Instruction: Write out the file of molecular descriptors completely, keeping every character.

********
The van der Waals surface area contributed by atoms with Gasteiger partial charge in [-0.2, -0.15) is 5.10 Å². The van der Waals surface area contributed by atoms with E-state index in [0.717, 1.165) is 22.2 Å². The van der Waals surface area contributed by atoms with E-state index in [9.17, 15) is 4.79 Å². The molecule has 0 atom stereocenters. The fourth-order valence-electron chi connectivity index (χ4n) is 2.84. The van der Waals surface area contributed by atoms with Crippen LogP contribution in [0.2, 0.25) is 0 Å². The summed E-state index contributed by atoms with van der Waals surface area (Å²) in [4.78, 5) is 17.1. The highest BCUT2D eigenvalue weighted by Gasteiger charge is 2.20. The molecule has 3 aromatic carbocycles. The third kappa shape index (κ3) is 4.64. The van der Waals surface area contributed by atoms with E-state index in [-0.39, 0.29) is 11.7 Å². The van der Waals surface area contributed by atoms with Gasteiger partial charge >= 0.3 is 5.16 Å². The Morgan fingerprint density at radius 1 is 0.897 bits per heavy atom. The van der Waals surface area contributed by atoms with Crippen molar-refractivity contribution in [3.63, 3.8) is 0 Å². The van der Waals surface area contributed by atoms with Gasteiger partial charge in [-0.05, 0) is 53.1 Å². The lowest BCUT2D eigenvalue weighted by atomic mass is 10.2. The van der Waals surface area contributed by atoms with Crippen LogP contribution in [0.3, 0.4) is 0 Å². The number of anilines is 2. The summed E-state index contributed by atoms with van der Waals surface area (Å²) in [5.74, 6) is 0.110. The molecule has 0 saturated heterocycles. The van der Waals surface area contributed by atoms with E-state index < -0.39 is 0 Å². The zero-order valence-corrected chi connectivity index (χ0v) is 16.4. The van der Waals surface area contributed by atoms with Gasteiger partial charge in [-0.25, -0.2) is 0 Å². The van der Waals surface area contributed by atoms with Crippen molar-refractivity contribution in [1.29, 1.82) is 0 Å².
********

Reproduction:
The van der Waals surface area contributed by atoms with Gasteiger partial charge in [-0.2, -0.15) is 5.10 Å². The van der Waals surface area contributed by atoms with E-state index in [0.717, 1.165) is 22.2 Å². The van der Waals surface area contributed by atoms with E-state index in [9.17, 15) is 4.79 Å². The molecule has 0 atom stereocenters. The fourth-order valence-electron chi connectivity index (χ4n) is 2.84. The van der Waals surface area contributed by atoms with Crippen LogP contribution in [0.2, 0.25) is 0 Å². The summed E-state index contributed by atoms with van der Waals surface area (Å²) in [4.78, 5) is 17.1. The highest BCUT2D eigenvalue weighted by Gasteiger charge is 2.20. The molecule has 3 aromatic carbocycles. The third kappa shape index (κ3) is 4.64. The van der Waals surface area contributed by atoms with E-state index in [-0.39, 0.29) is 11.7 Å². The van der Waals surface area contributed by atoms with Gasteiger partial charge >= 0.3 is 5.16 Å². The Morgan fingerprint density at radius 1 is 0.897 bits per heavy atom. The van der Waals surface area contributed by atoms with Crippen molar-refractivity contribution in [3.63, 3.8) is 0 Å². The van der Waals surface area contributed by atoms with Gasteiger partial charge in [-0.05, 0) is 53.1 Å². The lowest BCUT2D eigenvalue weighted by atomic mass is 10.2. The van der Waals surface area contributed by atoms with Crippen LogP contribution in [0.3, 0.4) is 0 Å². The number of anilines is 2. The summed E-state index contributed by atoms with van der Waals surface area (Å²) in [5.74, 6) is 0.110. The molecule has 0 saturated heterocycles. The van der Waals surface area contributed by atoms with E-state index < -0.39 is 0 Å². The zero-order valence-corrected chi connectivity index (χ0v) is 16.4. The van der Waals surface area contributed by atoms with Gasteiger partial charge in [-0.25, -0.2) is 0 Å². The van der Waals surface area contributed by atoms with Crippen molar-refractivity contribution in [1.29, 1.82) is 0 Å².